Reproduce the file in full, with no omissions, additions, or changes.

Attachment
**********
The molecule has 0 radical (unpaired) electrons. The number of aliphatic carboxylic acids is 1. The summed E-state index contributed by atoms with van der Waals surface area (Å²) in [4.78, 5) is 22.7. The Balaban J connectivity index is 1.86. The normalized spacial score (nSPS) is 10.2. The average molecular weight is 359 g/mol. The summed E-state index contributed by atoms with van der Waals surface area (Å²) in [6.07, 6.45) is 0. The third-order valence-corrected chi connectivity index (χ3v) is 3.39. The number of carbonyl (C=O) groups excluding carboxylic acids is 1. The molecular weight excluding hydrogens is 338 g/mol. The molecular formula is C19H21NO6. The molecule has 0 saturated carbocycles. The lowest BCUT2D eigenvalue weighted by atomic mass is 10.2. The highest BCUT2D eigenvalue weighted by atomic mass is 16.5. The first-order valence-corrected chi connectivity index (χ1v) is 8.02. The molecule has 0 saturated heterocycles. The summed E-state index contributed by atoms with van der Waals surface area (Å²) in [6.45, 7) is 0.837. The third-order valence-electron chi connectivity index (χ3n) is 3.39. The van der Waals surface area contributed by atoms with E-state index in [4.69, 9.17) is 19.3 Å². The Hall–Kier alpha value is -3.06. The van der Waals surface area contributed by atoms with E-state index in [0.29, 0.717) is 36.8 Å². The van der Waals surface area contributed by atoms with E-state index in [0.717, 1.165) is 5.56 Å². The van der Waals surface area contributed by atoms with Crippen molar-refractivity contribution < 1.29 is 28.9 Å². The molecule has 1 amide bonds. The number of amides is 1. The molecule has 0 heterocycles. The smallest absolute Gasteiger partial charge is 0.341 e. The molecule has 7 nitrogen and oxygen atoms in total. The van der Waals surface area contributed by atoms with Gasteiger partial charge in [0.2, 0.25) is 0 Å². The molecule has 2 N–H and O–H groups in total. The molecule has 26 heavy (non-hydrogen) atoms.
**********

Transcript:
The molecule has 0 radical (unpaired) electrons. The number of aliphatic carboxylic acids is 1. The summed E-state index contributed by atoms with van der Waals surface area (Å²) in [4.78, 5) is 22.7. The Balaban J connectivity index is 1.86. The normalized spacial score (nSPS) is 10.2. The average molecular weight is 359 g/mol. The summed E-state index contributed by atoms with van der Waals surface area (Å²) in [6.07, 6.45) is 0. The third-order valence-corrected chi connectivity index (χ3v) is 3.39. The number of carbonyl (C=O) groups excluding carboxylic acids is 1. The molecular weight excluding hydrogens is 338 g/mol. The molecular formula is C19H21NO6. The molecule has 0 saturated carbocycles. The lowest BCUT2D eigenvalue weighted by atomic mass is 10.2. The highest BCUT2D eigenvalue weighted by atomic mass is 16.5. The first-order valence-corrected chi connectivity index (χ1v) is 8.02. The molecule has 0 saturated heterocycles. The summed E-state index contributed by atoms with van der Waals surface area (Å²) in [6.45, 7) is 0.837. The third-order valence-electron chi connectivity index (χ3n) is 3.39. The van der Waals surface area contributed by atoms with E-state index in [4.69, 9.17) is 19.3 Å². The Hall–Kier alpha value is -3.06. The van der Waals surface area contributed by atoms with E-state index in [0.29, 0.717) is 36.8 Å². The van der Waals surface area contributed by atoms with E-state index in [0.717, 1.165) is 5.56 Å². The van der Waals surface area contributed by atoms with Crippen molar-refractivity contribution < 1.29 is 28.9 Å². The molecule has 1 amide bonds. The number of amides is 1. The molecule has 0 heterocycles. The smallest absolute Gasteiger partial charge is 0.341 e. The molecule has 7 nitrogen and oxygen atoms in total. The van der Waals surface area contributed by atoms with Gasteiger partial charge in [0.2, 0.25) is 0 Å². The molecule has 2 N–H and O–H groups in total. The molecule has 26 heavy (non-hydrogen) atoms.